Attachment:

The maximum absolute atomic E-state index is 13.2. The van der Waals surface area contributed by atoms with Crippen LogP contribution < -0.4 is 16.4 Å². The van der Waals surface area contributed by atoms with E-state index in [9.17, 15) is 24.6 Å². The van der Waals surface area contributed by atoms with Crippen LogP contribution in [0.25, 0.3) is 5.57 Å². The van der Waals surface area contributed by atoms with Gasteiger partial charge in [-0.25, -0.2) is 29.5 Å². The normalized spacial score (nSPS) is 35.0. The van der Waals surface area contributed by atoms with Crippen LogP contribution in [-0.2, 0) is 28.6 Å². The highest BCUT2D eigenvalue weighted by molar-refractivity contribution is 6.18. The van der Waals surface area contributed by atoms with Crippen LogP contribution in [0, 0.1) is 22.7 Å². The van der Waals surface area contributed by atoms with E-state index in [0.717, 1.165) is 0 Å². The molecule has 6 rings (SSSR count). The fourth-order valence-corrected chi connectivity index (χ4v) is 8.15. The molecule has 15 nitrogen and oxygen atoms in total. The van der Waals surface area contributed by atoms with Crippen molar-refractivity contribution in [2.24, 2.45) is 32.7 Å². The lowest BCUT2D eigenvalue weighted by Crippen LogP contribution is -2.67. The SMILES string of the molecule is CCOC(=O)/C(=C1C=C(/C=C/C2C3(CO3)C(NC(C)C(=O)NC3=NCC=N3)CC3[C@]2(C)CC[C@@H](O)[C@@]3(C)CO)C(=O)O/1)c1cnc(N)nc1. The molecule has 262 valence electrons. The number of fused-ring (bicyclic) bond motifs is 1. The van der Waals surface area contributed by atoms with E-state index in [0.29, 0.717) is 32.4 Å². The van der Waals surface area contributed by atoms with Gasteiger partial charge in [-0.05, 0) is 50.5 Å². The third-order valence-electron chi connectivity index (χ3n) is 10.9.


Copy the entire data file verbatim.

The maximum absolute atomic E-state index is 13.2. The van der Waals surface area contributed by atoms with Crippen LogP contribution < -0.4 is 16.4 Å². The van der Waals surface area contributed by atoms with E-state index in [9.17, 15) is 24.6 Å². The van der Waals surface area contributed by atoms with Crippen LogP contribution in [0.25, 0.3) is 5.57 Å². The van der Waals surface area contributed by atoms with Gasteiger partial charge in [-0.25, -0.2) is 29.5 Å². The normalized spacial score (nSPS) is 35.0. The van der Waals surface area contributed by atoms with Crippen LogP contribution in [-0.2, 0) is 28.6 Å². The highest BCUT2D eigenvalue weighted by molar-refractivity contribution is 6.18. The van der Waals surface area contributed by atoms with Crippen LogP contribution in [0, 0.1) is 22.7 Å². The van der Waals surface area contributed by atoms with E-state index in [0.717, 1.165) is 0 Å². The molecule has 6 rings (SSSR count). The fourth-order valence-corrected chi connectivity index (χ4v) is 8.15. The molecule has 15 nitrogen and oxygen atoms in total. The van der Waals surface area contributed by atoms with Crippen molar-refractivity contribution in [2.24, 2.45) is 32.7 Å². The lowest BCUT2D eigenvalue weighted by Crippen LogP contribution is -2.67. The SMILES string of the molecule is CCOC(=O)/C(=C1C=C(/C=C/C2C3(CO3)C(NC(C)C(=O)NC3=NCC=N3)CC3[C@]2(C)CC[C@@H](O)[C@@]3(C)CO)C(=O)O/1)c1cnc(N)nc1. The molecule has 262 valence electrons. The number of fused-ring (bicyclic) bond motifs is 1. The van der Waals surface area contributed by atoms with E-state index in [0.29, 0.717) is 32.4 Å². The van der Waals surface area contributed by atoms with Gasteiger partial charge in [-0.05, 0) is 50.5 Å². The third-order valence-electron chi connectivity index (χ3n) is 10.9.